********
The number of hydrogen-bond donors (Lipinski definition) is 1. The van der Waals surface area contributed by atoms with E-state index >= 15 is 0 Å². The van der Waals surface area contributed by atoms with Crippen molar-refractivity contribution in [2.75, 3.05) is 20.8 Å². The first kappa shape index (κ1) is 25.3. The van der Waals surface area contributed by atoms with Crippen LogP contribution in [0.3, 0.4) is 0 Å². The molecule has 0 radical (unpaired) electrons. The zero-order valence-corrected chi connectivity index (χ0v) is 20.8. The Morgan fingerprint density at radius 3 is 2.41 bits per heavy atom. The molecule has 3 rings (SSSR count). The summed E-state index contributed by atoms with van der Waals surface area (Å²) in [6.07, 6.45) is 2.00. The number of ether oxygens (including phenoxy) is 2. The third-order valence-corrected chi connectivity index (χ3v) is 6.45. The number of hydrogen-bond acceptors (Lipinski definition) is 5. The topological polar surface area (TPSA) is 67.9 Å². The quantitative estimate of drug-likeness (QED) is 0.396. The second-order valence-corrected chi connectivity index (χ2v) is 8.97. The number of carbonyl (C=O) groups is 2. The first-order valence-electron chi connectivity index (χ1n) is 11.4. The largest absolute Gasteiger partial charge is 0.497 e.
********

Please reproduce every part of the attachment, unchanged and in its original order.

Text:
The number of hydrogen-bond donors (Lipinski definition) is 1. The van der Waals surface area contributed by atoms with E-state index >= 15 is 0 Å². The van der Waals surface area contributed by atoms with Crippen molar-refractivity contribution in [2.75, 3.05) is 20.8 Å². The first kappa shape index (κ1) is 25.3. The van der Waals surface area contributed by atoms with Crippen LogP contribution in [0.3, 0.4) is 0 Å². The molecule has 0 radical (unpaired) electrons. The zero-order valence-corrected chi connectivity index (χ0v) is 20.8. The Morgan fingerprint density at radius 3 is 2.41 bits per heavy atom. The molecule has 3 rings (SSSR count). The summed E-state index contributed by atoms with van der Waals surface area (Å²) in [6.07, 6.45) is 2.00. The number of ether oxygens (including phenoxy) is 2. The third-order valence-corrected chi connectivity index (χ3v) is 6.45. The number of hydrogen-bond acceptors (Lipinski definition) is 5. The topological polar surface area (TPSA) is 67.9 Å². The quantitative estimate of drug-likeness (QED) is 0.396. The second-order valence-corrected chi connectivity index (χ2v) is 8.97. The number of carbonyl (C=O) groups is 2. The first-order valence-electron chi connectivity index (χ1n) is 11.4. The largest absolute Gasteiger partial charge is 0.497 e.